mittee on the draft which was
a~nnounced Saturday, turned the
White House down flat, declaring,
"I wouldn't touch that issue with
a ten-foot pole."
YET ONE PLAN seems to meet
all these conditions and objections.
Under the plan, draft-eligible
young men could volunteer for
nonmilitary service with a number
of designated agencies such as the
peace corps, Vista or federally-
approved state programs.
Such volunteers would be de-
ferred from military service dur-
ing their nonmilitary work as is
done now for Peace Corps and Vis-
ta Volunteers, and, when their
service ends, they would be put in
a special new draft classification
like those in which hardship cases,
husbands with families and so on
are now put.
Those in this new classification
would be subject to military serv-
ice only after military necessities
had exhausted the many earlier,
"first-line" classifications.

Such a plan would be relatively
simple to write into law. It is
unrelated to complex draft re-
forms and fairly easy to sell poli-
tically.
Indeed, depending on clarifica-
tion of the legal provisions of the
draft law, the selective, service
system itself could put such a
new plan into effect by adminis-
trative action; the President coui1
establish it by executive order; or
the Congress could pass a "Sense-
of-Congress" resolution or a law
sanctioning it and setting it up.
Such a plan would preserve vol-
untarism yet materially lessen the
odds-and the deterring effect of
the draft on plans for nonmilitary
national service-of military con-
scription.
IT WOULD ALLOW each "na-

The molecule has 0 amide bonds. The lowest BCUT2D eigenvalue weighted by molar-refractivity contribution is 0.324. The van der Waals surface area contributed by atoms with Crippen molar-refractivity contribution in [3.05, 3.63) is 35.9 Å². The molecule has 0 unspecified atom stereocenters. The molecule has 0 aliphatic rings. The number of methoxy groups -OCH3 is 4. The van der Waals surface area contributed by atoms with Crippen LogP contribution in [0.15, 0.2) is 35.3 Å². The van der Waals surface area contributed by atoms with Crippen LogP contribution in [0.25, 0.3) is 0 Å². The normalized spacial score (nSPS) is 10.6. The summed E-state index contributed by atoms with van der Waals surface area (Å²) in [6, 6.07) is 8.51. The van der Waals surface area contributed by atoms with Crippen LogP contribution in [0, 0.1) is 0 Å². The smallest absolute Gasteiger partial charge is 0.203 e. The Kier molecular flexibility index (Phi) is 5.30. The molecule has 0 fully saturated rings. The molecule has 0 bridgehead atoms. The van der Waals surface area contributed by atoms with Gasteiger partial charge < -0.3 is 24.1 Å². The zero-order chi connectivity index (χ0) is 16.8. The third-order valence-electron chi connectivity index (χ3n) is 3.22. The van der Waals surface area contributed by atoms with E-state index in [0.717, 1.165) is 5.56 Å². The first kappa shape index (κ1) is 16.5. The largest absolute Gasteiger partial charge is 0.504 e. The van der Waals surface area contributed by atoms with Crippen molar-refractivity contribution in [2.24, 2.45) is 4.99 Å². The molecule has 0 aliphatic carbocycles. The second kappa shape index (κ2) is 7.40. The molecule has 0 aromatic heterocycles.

tional service" agency to accept
Volunteers and pay them at a pace
consistent with their plans, and
encourage the states to develop
agencies of their own todmeet
their responsibilities.
It would encourage national
service in nonmilitary as well as
military activities without requir-
ing it, and it would provide some
assurance of exemption from mili-
tary service for those who par-
ticipate without making non-
military service its equivalent.
Finally, such a plan-or one
like it--would recognize that the
new generation of Americans is in
many ways the "committed gen-
eration," aware that power and
affluence are not gifts but re-
sponsibilities and that, as Presi-
dent Kennedy said, "Here on earth
God's work must truly be our
own."
AND FOR THAT reason alone,
consideration of such a plan ought
to be high on the social agenda
of the nation.

The Great Societ.An Individual Loss

By DAVID KNOKE
Second of Two Parts
LANE'S END, Brookville, O.-
Mildred Loomis mends by the
warmth of a summer fireplace on
this suddenly chilly summer eve;
her husband John dozes after a
day's chores over a history book
by AJ Nock.
Near the fireplace on the panel-
led wall hangs a tapestry, a sin-
uous tree trunk with dozens of
colorful flowers of every variety
-daffodils, tulips, roses-sprout-
ing from the branches.
"That's our tree of life," ex-
plains Mrs. Loomis. "Ralph Bor-
sodi designed it in 1933 from an
old Hindu figure symbol as a sym-
bol for the School of Living. We
started the 'Interpretor' newspaper
in 1944 and there's been some-
thing going out of Lane's End
ever since. I've sort of been keep-
ing the flag waving." Mrs. Loomis
edits the School of Living's "A
Way Out," a bimonthly mimeo-
graphed booklet, and "Green
Revolution" a monthly newspaper.
Borsodi also worked on his most
comprehensive publication while
at Lane's End. "Education and
Living" (1948) deals with the basic
problems that all men must con-
front in successful living. Borsodi
numbers them at 17, but the exact
number is less important than the
range of thought they cover.
HE CONSIDERS values of

ethics, esthetics, men's place in the
natural world and problems of